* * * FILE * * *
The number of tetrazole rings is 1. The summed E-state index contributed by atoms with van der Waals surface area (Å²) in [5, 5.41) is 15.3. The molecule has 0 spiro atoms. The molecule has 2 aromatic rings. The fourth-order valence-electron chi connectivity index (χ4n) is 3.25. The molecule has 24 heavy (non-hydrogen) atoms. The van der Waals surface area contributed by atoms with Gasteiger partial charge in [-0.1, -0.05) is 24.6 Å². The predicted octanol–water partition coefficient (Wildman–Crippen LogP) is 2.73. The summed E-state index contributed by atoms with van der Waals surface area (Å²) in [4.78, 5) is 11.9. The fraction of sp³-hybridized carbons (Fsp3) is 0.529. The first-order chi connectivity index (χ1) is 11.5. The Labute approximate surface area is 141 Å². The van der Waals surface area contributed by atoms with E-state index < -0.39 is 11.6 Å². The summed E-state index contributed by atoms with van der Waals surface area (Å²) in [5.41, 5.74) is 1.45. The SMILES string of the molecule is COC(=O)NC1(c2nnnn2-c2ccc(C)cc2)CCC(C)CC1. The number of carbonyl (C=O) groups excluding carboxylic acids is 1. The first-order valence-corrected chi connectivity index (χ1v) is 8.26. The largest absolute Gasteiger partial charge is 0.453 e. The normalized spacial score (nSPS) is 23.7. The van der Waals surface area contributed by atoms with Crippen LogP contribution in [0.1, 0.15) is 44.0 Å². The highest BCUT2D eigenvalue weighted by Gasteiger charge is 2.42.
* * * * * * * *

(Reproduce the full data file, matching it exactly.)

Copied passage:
The number of tetrazole rings is 1. The summed E-state index contributed by atoms with van der Waals surface area (Å²) in [5, 5.41) is 15.3. The molecule has 0 spiro atoms. The molecule has 2 aromatic rings. The fourth-order valence-electron chi connectivity index (χ4n) is 3.25. The molecule has 24 heavy (non-hydrogen) atoms. The van der Waals surface area contributed by atoms with Gasteiger partial charge in [-0.1, -0.05) is 24.6 Å². The predicted octanol–water partition coefficient (Wildman–Crippen LogP) is 2.73. The summed E-state index contributed by atoms with van der Waals surface area (Å²) in [4.78, 5) is 11.9. The fraction of sp³-hybridized carbons (Fsp3) is 0.529. The first-order chi connectivity index (χ1) is 11.5. The Labute approximate surface area is 141 Å². The van der Waals surface area contributed by atoms with E-state index < -0.39 is 11.6 Å². The summed E-state index contributed by atoms with van der Waals surface area (Å²) in [5.41, 5.74) is 1.45. The SMILES string of the molecule is COC(=O)NC1(c2nnnn2-c2ccc(C)cc2)CCC(C)CC1. The number of carbonyl (C=O) groups excluding carboxylic acids is 1. The first-order valence-corrected chi connectivity index (χ1v) is 8.26. The largest absolute Gasteiger partial charge is 0.453 e. The normalized spacial score (nSPS) is 23.7. The van der Waals surface area contributed by atoms with Crippen LogP contribution in [0.1, 0.15) is 44.0 Å². The highest BCUT2D eigenvalue weighted by Gasteiger charge is 2.42.